Preheat a wok or large frying pan on a high heat and once it's very, very hot add half of the groundnut oil and swirl it around. Add all your chopped ingredients from the bowl. Give the pan a really good shake to mix everything around quickly. Stir-fry for 2 minutes, taking care to keep everything moving so it doesn't burn. Add the black bean sauce, and stir in half the soy sauce and the juice of half a lime. Keep tossing. Taste and season with black pepper.

Remove the pan from the heat, transfer everything to a bowl and cover with tin foil.

Give the pan a quick wipe with a ball of kitchen paper and put back on the heat. Add the rest of the groundnut oil and swirl it around. Crack in your egg and the remaining soy sauce – the egg will cook very quickly so keep stirring. Once it's scrambled, stir in your chilled rice, scraping the sides and the bottom of the pan as you go. Keep mixing for a few minutes until the rice is steaming hot, then taste and season with a small splash of soy sauce, if needed.

To serve your stir-fry:
Divide the rice between two bowls or plates. Spoon over the meat and black bean sauce and sprinkle over the coriander leaves. Serve with wedges of lime – great!

Whether it's delicious vegetarian or vegan recipes you're after, or ideas for gluten or dairy-free dishes, you'll find plenty here to inspire you. For more info on how we classify our lifestyle recipes please read our special diets fact sheet, or or for more information on how to plan your meals please see our special diets guidance.

Nutritional Information Amount per serving:

Calories

Calories are just a unit of energy. If you eat more than you use you can gain weight, or lose it if you don't eat enough. How much you need depends on your weight, gender and how active you are, but it's around 2,000 a day.

Carbs

Carbs are a great source of energy and, excluding foods such as potatoes, are made from grains - like bread, pasta and cereal. We all need carbs, but try to make them all wholegrain by sticking to brown bread, rice and pasta - they are much more nutritious.

Sugar

We all deserve a treat sometimes, but try to limit your sugar intake. Most of your sugar should come from raw fruit and milk, because they give us lots of nutrients too. Always check food labels so you know how much sugar you're eating.

Fat

We all need to eat a small amount of fat because it protects our organs and helps us grow. But we need to be careful about how much fat we eat and what kinds of fat, because in higher levels it's associated with weight gain, diabetes, cancer and heart disease.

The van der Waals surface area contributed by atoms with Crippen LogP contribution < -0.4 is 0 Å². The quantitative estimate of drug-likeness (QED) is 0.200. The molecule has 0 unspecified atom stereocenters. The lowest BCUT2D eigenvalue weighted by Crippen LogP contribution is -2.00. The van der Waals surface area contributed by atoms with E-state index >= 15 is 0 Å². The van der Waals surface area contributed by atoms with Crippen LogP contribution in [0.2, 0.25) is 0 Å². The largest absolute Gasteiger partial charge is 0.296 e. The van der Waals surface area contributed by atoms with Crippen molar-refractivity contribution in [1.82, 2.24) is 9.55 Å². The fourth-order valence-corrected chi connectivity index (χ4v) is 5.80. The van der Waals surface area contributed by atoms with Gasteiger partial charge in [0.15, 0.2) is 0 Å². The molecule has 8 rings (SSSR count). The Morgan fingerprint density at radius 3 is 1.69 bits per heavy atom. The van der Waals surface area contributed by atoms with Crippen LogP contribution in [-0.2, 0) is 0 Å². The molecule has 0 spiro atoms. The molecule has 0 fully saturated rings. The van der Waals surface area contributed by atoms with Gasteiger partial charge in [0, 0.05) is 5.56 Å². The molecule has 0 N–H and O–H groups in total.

Saturates

Saturated or "bad fats" are in beef, pork, chicken skin, butter, cream and cheese. Too much can be bad for our heart and cholesterol levels, but unsaturated or "good fats" in fish, nuts, avocados and some oils can help keep our hearts healthy if eaten in moderation.

Protein

Protein helps our muscles to grow and repair, as well as providing you with essential amino acids. When it comes to protein, try to eat leaner sources such as chicken and fish or non-meat sources such as eggs, dairy, beans, nuts, seeds, tofu and pulses.
  • Calories 646
    32%
  • Carbs 55.1g
    21%
  • Sugar 6.6g 7%
  • Fat 29.7g 42%
  • Saturates 8.5g 43%
  • Protein 37.3g 83%
Of an adult's reference intake

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BUYING SUSTAINABLY SOURCED FISH

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Buying sustainably sourced fish means buying fish that has been caught without endangering the levels of fish stocks and with the protection of the environment in mind. Wild fish caught in areas where stocks are plentiful are sustainably sourced, as are farmed fish that are reared on farms proven to cause no harm to surrounding seas and shores.

When buying either wild or farmed fish, ask whether it is sustainably sourced. If you're unable to obtain this information, don't be afraid to shop elsewhere – only by shopping sustainably can we be sure that the fantastic selection of fish we enjoy today will be around for future generations.

For further information about sustainably sourced fish, please refer to the useful links below:

Marine Stewardship Council
http://www.msc.org/

Fish Online
http://www.fishonline.org